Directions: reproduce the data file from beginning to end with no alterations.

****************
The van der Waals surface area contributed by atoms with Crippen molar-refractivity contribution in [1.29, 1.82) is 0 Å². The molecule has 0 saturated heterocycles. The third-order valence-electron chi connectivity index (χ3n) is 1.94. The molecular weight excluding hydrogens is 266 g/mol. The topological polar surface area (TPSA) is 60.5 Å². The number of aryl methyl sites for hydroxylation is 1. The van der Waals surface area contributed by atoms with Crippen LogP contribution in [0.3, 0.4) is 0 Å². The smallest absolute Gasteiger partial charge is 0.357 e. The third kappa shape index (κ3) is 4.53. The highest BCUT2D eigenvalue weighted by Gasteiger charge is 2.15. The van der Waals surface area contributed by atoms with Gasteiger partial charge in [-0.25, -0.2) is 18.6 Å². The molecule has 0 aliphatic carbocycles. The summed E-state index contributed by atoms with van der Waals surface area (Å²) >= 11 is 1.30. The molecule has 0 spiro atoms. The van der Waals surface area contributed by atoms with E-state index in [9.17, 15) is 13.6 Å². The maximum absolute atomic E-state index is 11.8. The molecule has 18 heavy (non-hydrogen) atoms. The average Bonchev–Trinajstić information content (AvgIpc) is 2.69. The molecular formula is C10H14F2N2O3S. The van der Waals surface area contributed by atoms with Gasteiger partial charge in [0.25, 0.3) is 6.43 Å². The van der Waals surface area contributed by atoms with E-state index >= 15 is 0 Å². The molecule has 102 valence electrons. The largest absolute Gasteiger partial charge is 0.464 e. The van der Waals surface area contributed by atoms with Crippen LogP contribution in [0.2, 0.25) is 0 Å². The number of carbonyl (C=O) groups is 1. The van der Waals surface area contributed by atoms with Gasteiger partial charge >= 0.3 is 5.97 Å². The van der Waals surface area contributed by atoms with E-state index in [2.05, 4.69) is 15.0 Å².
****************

The van der Waals surface area contributed by atoms with Crippen molar-refractivity contribution in [1.29, 1.82) is 0 Å². The molecule has 0 saturated heterocycles. The third-order valence-electron chi connectivity index (χ3n) is 1.94. The molecular weight excluding hydrogens is 266 g/mol. The topological polar surface area (TPSA) is 60.5 Å². The number of aryl methyl sites for hydroxylation is 1. The van der Waals surface area contributed by atoms with Crippen LogP contribution in [0.3, 0.4) is 0 Å². The smallest absolute Gasteiger partial charge is 0.357 e. The third kappa shape index (κ3) is 4.53. The highest BCUT2D eigenvalue weighted by Gasteiger charge is 2.15. The van der Waals surface area contributed by atoms with Gasteiger partial charge in [-0.25, -0.2) is 18.6 Å². The molecule has 0 aliphatic carbocycles. The summed E-state index contributed by atoms with van der Waals surface area (Å²) >= 11 is 1.30. The molecule has 0 spiro atoms. The van der Waals surface area contributed by atoms with E-state index in [9.17, 15) is 13.6 Å². The maximum absolute atomic E-state index is 11.8. The molecule has 18 heavy (non-hydrogen) atoms. The average Bonchev–Trinajstić information content (AvgIpc) is 2.69. The molecular formula is C10H14F2N2O3S. The van der Waals surface area contributed by atoms with Gasteiger partial charge in [0.25, 0.3) is 6.43 Å². The van der Waals surface area contributed by atoms with E-state index >= 15 is 0 Å². The molecule has 102 valence electrons. The largest absolute Gasteiger partial charge is 0.464 e. The van der Waals surface area contributed by atoms with Crippen LogP contribution in [0.2, 0.25) is 0 Å². The number of carbonyl (C=O) groups is 1. The van der Waals surface area contributed by atoms with Gasteiger partial charge >= 0.3 is 5.97 Å². The van der Waals surface area contributed by atoms with E-state index in [2.05, 4.69) is 15.0 Å².